Voters to decide liquor sales future Nov. 2

People will vote on Initiative 1100 where they are to choose yes to privatize liquor or no to maintain the Washington State Liquor Control Board to continue the operation and distribution of spirits in the state.

Kevin Manning

Contributing writer

On Nov. 2, voters in Washington state will decide on one of this election year’s hot topics.

People will vote on Initiative 1100 where they are to choose yes to privatize liquor or no to maintain the Washington State Liquor Control Board to continue the operation and distribution of spirits in the state.

“There’s something at stake for everyone somewhere in this election cycle, and voting is absolutely crucial to ensure that your voice is heard,” ASPCP President Lauren Adler wrote in a recent e-mail.

The concise description of the proposed initiative: “This measure would close state liquor stores; authorize sale, distribution, and importation of spirits by private parties; and repeal certain requirements that govern the business operations of beer and wine distributers and producers.”

What is being proposed is taking the government’s control of the distribution of spirits and allowing private businesses, such as Costco Wholesale, to distribute liquor.

The National Minimum Drinking Age Act of 1984 created a federal age limit where the minimum drinking age became 21.

Even though Pierce College has a large student body under the drinking age, everyone at the college will be affected in some way or another by this proposal.

The opponents to I-1100 say there will be a 400 percent increase in sales to minors.

Washington currently stands at 94 percent compliance with no sales to minors whereas states that have privatized liquor stand at 75 percent compliance.

Student Collin Stone, 18, believes employees working for private businesses will potentially not be able to decipher who is of age and the increased availability of liquor can cause a greater chance of alcoholism.

This statement speaks to the statistics and is a concern for the state to help maintain public safety regarding alcohol consumption by minors.

Those against I-1100 don’t mention is that beer and wine currently are distributed by private parties and that the 94 percent compliance includes the sale of beer and wine.

The initiative would allow a grocery store to sell all alcohol.

A nursing student who moved from California, which has privatized liquor, said it was more of a good thing because of the availability. It would be similar as beer and wine in a grocery store here and employees would still need to check someone’s identification.

The proponents argue that just because liquor will be more accessible does not mean that there will be a decrease in compliance to the federal distribution laws.

While potential increase in sales to minors is a concern, the proponents to I-1100 argue that the necessary step in preventing underage drinking is to increase the state’s drug and alcohol education.

Currently, the money and taxes made from the distribution of alcohol is used on social programs in Washington.

These social programs include drug and alcohol education and rehabilitation clinics. The proponents say that not enough money is used on educating minors about the risks of underage drinking, while the majority of the money is spent on rehabilitation programs that deal with drug and alcohol addictions.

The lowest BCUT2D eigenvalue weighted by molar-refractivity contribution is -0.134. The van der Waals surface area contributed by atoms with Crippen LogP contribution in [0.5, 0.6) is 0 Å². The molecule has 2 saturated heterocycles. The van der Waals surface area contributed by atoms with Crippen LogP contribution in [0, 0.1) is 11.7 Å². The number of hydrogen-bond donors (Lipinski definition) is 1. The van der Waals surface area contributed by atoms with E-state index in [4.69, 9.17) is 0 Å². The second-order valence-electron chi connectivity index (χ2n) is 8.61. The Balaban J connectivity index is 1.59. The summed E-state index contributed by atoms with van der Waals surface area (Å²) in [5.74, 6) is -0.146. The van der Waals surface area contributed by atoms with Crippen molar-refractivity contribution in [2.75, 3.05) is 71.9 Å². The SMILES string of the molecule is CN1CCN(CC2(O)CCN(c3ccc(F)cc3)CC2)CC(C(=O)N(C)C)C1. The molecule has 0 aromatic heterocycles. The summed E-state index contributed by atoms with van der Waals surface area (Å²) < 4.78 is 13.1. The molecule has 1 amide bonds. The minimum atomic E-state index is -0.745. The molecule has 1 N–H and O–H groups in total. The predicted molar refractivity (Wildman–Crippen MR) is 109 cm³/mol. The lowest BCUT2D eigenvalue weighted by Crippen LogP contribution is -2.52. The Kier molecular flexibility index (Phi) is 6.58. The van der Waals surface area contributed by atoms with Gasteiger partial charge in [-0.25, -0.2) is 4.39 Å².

Supporters of I-1100 state say that releasing the Liquor Control Board from its burden of distributing liquor will allow them to better enforce the licensing laws and education of underage drinking.

“The government should not be selling and marketing (liquor). The private sector is better suited to control liquor,” another student said.

Those for I-1100 often say that Washington should not be providing a service that supports an addiction—that the money made by sales becomes a cyclical process when the majority of it is going to rehabilitation programs that deal with the problem far too late.

What I-1100 generally boils down to is how jobs will be affected due to the outcome of passing the bill. Thousands of jobs are at risk. Advocates bring forth the point that Washington state’s distribution warehouse will be sold to create money for the state.

Also, private parties can purchase the current liquor stores and reduce the job loss significantly.

“I don’t think it will cost as many jobs as people say,” he said. “By (privatizing) liquor, more stores can open up instead of being controlled as they are.” Currently there are roughly 340 stores that distribute spirits in Washington—the estimate number of stores if passed would skyrocket to more than 3,000.

Those who argue against the initiative are not talking about liquor store employees only but rather the domino effect created by losing the influx of money from sales.

The money goes to schools, health care, rehabilitation services, and education programs. The opponent’s further say Washington would lose $200 million in revenue if passed. Simply adding more stores does not help the state recover the potential loss in funds and jobs.

“Government is not a spectator sport, and I really encourage everybody to become educated with the issues and the candidates and then vote early and often,” Alder said. “Stand up for who and what you believe in, and be proud to be an engaged citizen.”

For more information, visit the Pierce County Auditor’s website at

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Voters to decide liquor sales future Nov. 2

by Contributing Writer time to read: 3 min